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Do Carnivores Have a World Wide Web of Interspecific Scent Signals?

  • Peter AppsEmail author
  • Kasim Rafiq
  • J. Weldon McNutt
Conference paper

Abstract

The orthodox view of mammalian chemical communication is that individuals exchange information with members of their own species, but there is now a growing body of evidence that carnivores also send messages to members of different species. A camera trapping study in northern Botswana captured video of 21 species of carnivore, of which 18 scent marked a total of 105 times. Seventeen marks countermarked scent from the same species, and 24 marks countermarked scent from a different species. Of the 39 species of carnivore in southern Africa, 24 are involved in some kind of interspecific scent marking, and smaller webs of interspecific scent marking are found among carnivores in Europe, Australia, north and central America, and the Himalayas. Interspecific scent communication has been missed in the past due to an almost exclusive focus on single-species studies, and because the tool that is essential to study it; camera trapping, has come into widespread use only in the past decade. Now we know that interspecific scent marking is common and widespread, we need to take a closer look at it to understand its role in carnivore guild ecology.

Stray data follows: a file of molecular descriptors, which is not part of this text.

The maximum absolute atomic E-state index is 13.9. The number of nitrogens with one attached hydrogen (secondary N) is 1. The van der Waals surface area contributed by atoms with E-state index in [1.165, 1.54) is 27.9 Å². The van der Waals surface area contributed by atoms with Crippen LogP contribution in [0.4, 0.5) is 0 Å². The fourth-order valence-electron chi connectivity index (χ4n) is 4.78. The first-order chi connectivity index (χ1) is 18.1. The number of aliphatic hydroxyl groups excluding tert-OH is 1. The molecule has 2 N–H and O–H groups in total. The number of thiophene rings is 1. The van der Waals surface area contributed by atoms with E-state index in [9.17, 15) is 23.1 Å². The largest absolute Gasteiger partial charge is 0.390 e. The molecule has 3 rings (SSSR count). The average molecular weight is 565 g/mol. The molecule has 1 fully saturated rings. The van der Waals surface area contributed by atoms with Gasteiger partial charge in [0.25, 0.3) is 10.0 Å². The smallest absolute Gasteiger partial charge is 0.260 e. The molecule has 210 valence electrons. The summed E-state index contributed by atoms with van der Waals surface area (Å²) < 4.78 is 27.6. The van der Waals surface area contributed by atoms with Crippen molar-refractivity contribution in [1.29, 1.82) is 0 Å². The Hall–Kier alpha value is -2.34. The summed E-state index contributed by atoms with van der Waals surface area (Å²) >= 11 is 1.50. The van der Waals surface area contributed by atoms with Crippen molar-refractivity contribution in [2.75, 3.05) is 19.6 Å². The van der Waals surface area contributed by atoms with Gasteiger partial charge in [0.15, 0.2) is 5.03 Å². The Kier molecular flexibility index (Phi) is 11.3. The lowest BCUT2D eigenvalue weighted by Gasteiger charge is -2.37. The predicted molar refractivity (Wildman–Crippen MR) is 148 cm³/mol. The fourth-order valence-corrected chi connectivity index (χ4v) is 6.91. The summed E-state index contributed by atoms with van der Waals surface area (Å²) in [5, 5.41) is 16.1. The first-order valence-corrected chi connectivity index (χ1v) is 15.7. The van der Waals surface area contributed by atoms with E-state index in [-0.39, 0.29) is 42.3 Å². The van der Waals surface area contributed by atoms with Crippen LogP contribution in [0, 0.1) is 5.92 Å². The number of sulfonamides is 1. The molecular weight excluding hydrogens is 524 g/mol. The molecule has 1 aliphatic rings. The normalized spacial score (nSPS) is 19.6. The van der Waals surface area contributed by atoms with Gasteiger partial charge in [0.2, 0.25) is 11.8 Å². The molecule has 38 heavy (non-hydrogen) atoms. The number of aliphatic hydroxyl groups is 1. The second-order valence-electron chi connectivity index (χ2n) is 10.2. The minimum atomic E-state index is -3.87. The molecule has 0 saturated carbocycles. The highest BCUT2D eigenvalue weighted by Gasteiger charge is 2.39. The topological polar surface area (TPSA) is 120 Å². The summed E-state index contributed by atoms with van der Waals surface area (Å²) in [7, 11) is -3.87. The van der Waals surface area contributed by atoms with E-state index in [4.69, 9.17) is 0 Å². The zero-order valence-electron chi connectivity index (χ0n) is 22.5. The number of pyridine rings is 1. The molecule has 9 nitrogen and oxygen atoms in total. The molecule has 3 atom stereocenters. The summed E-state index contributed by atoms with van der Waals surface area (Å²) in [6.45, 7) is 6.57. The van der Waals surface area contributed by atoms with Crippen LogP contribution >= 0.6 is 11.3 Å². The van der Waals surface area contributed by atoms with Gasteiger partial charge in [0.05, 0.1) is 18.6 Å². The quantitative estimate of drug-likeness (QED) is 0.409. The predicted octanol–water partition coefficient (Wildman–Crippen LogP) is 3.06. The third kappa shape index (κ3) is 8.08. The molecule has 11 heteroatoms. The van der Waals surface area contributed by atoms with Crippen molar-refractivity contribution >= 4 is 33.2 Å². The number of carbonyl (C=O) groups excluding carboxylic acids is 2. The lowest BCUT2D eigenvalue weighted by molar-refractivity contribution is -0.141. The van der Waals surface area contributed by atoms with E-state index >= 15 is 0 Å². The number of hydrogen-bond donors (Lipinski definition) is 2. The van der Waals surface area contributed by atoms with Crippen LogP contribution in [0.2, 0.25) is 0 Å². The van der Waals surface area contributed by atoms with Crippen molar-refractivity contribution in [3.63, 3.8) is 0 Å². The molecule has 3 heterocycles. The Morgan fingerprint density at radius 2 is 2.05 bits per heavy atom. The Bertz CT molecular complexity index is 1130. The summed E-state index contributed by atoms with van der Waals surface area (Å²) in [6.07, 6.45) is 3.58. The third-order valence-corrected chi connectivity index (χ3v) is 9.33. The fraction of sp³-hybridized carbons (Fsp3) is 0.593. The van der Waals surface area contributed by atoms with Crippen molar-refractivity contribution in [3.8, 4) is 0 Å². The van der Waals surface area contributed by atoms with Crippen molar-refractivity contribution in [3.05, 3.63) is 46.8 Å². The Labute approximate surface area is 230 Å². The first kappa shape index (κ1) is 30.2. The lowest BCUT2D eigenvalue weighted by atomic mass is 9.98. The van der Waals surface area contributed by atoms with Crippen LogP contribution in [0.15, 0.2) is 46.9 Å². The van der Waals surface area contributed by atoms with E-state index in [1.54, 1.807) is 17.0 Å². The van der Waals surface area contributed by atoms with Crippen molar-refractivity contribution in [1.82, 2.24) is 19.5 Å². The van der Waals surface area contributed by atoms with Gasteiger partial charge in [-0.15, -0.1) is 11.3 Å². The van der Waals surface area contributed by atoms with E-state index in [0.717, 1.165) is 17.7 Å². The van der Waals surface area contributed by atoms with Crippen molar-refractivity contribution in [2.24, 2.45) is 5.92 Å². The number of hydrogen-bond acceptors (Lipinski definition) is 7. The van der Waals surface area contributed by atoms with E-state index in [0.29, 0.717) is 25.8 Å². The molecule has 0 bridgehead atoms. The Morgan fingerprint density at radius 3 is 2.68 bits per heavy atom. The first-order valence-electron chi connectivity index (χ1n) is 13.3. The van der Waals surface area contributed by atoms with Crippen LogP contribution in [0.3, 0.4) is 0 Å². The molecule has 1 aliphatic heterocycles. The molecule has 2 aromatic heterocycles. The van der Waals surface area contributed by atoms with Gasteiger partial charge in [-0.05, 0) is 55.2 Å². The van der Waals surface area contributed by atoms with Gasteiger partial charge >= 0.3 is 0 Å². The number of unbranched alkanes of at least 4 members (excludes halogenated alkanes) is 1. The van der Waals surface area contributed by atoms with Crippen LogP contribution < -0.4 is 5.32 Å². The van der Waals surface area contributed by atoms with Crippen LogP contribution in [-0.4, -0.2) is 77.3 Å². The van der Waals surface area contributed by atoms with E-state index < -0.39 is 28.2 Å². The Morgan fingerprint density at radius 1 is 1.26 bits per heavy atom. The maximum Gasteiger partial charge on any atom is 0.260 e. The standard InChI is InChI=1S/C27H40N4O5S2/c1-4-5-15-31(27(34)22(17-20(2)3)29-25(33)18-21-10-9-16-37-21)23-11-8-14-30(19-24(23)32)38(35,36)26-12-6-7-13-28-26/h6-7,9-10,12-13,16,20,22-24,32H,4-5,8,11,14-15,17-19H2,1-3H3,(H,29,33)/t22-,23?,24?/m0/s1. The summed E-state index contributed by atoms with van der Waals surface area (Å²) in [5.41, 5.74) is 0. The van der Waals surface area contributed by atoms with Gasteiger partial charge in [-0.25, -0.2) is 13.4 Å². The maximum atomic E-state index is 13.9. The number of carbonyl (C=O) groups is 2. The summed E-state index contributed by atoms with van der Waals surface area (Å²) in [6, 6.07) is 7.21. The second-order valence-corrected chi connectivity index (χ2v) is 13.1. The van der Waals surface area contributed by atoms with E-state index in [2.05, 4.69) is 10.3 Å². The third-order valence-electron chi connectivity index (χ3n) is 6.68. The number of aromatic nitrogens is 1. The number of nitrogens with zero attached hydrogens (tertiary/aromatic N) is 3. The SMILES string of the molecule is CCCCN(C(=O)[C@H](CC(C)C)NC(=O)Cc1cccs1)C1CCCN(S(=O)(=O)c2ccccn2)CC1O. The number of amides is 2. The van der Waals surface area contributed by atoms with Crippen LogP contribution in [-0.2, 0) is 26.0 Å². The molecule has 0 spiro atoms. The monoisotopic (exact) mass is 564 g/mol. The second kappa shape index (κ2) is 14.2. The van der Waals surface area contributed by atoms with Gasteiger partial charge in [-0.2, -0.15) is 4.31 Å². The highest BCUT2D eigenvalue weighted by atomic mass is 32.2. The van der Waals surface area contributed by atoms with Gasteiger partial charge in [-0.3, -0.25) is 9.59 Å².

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© Springer Nature Switzerland AG 2019

Authors and Affiliations

  1. 1.Botswana Predator Conservation TrustMaunBotswana
  2. 2.School of Natural Science and PsychologyLiverpool John Moores UniversityLiverpoolUK

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